Indeed, being under investigation or arrest for an alleged crime can be a traumatic and stressful experience, especially for someone under 18 (minor). Sometimes, even minors can make mistakes when lonely or due to peer pressure, but these wrongdoings do not have to follow them in adulthood.

Although the juvenile delinquency court system is different from that of the adult criminal court, it is vital to retain the services of an attorney if your child is in trouble with the law. When your child starts down the wrong path, it does mean they are criminals.

With the help of a skilled attorney, you could manage to convince the juvenile court that your child deserves a second chance to fix his/her mistakes and grow as a law-abiding citizen. At California Criminal Lawyer Group, we understand the stigma and dishonor of having a juvenile criminal record.

If your child is under investigation or arrest as a suspect in a delinquent act in Anaheim, our attorneys can help him/her secure the best possible outcome in every stage of the court system.

Juvenile Delinquency Court at a Glance

When police officers arrest a minor for allegedly violating a law, they will take him/her to a juvenile delinquency court, where a judge will determine whether or not the allegations against him/her are true. Unlike what you would expect in an adult criminal court, the key purpose of the juvenile delinquency court system is to rehabilitate a minor and make him/her a law-abiding citizen.

Technically, juvenile delinquency court is part of the civil law system, not the criminal justice system. When a minor is under the jurisdiction of the juvenile delinquency court, he/she should receive guidance, counseling, and rehabilitative services to help him/her change his/her behaviors and become an upstanding citizen.

Although the ultimate goal of the juvenile justice system is to rehabilitate a minor after violating a law, it does not mean your child will walk away scot-free. The juvenile court presiding over the case could impose particular sanctions to discipline the child and seek justice, including:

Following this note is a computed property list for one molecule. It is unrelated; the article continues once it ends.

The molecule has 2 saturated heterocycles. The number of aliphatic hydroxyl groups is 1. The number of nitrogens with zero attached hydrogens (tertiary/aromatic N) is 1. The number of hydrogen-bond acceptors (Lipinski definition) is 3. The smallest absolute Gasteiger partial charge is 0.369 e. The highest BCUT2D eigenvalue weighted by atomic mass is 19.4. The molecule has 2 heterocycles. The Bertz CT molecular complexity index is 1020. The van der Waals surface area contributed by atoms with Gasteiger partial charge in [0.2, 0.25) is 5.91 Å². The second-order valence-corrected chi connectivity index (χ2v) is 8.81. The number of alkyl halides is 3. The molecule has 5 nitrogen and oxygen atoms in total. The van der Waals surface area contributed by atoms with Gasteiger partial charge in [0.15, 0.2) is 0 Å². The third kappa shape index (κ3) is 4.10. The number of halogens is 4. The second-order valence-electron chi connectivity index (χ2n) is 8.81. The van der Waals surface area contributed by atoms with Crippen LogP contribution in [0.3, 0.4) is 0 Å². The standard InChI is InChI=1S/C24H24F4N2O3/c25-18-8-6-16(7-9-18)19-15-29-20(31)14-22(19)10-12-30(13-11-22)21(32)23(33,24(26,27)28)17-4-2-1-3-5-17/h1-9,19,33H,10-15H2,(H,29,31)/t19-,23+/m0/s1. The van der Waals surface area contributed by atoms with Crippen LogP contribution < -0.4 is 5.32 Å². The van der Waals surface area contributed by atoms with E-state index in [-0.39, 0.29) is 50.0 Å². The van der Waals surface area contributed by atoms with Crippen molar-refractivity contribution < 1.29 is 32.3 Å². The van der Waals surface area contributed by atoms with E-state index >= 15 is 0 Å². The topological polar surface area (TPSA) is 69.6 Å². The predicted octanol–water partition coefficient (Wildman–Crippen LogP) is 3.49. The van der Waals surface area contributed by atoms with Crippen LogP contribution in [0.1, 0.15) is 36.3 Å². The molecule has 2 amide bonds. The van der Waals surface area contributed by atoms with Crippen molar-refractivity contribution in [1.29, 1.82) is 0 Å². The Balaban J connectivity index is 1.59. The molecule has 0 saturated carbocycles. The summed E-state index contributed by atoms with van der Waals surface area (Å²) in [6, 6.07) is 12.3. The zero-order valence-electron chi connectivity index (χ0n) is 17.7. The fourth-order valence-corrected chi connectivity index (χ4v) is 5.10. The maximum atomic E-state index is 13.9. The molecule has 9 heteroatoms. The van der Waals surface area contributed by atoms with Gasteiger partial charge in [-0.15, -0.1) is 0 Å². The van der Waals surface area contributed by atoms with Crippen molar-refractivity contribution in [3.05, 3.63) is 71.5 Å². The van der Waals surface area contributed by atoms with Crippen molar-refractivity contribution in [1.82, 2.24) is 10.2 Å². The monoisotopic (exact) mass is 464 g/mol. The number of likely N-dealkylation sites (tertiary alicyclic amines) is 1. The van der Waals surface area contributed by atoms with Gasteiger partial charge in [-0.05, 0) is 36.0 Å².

• Division of Juvenile Justice (DJJ) commitment
  • Probation
  • Placement in a foster home

Since there is no bail in the juvenile justice system, it is wise to consult an attorney as soon as you receive a message that your child is under investigation or arrest for allegedly violating a law. A reliable defense attorney could convince the court to release your child at the first court proceeding to avoid the possible consequences of a sustained petition or conviction.

Juvenile Delinquency Court Lingo

The language you should expect in the juvenile delinquency court differs from that of an adult court. For instance, below are some of the notable differences between the juvenile court lingo and adult court lingo:

  • Instead of "guilty" or "innocent" verdicts, the juvenile court will "sustain the prosecutor's petition" against your child if the allegations against him/her are true beyond a reasonable doubt
  • Instead of using the term "sentence," the juvenile court will use the term "disposition."
  • Instead of using the term "crime," the juvenile court will use the term "delinquent act."
  • Instead of using the term "trial," the juvenile court will use the term "adjudication."
  • If the court decides your child is a "ward of the court," it will assume the minor's control and treatment responsibility.

Age Eligibility for Juvenile Delinquency Court

According to Welfare and Institution Code (WIC), 602, the juvenile delinquency court system has jurisdiction over delinquent acts or offenses where the suspects are people aged 18 or below. If a child commits a crime and the law enforcement officers do not discover it until he/she is twenty years old, the juvenile delinquency court can still handle the case.

Since the enactment of Senate Bill 439 on 30th September 2018, juvenile courts can now assume jurisdiction over a child aged under twelve (12) years if he/she is facing charges for any of the following delinquent acts:

  • Sodomy
  • Murder
  • Rape
  • Sexual penetration by force
  • Oral copulation
  • The threat of severe bodily injury

Otherwise, the juvenile court cannot take over a case where the culprit is under twelve years since lawmakers typically consider them mentally incapable of distinguishing right from wrong.

Under particular circumstances, the adult court could also take over the jurisdiction of your child's case. That would be possible if a minor is sixteen years or above and the alleged crime falls under section 707 (b) of the Welfare and Institution Code (WIC).

However, the court will hold a transfer or fitness hearing to determine whether or not your child’s case should proceed to adult court. During this court hearing, the judge will consider the following factors: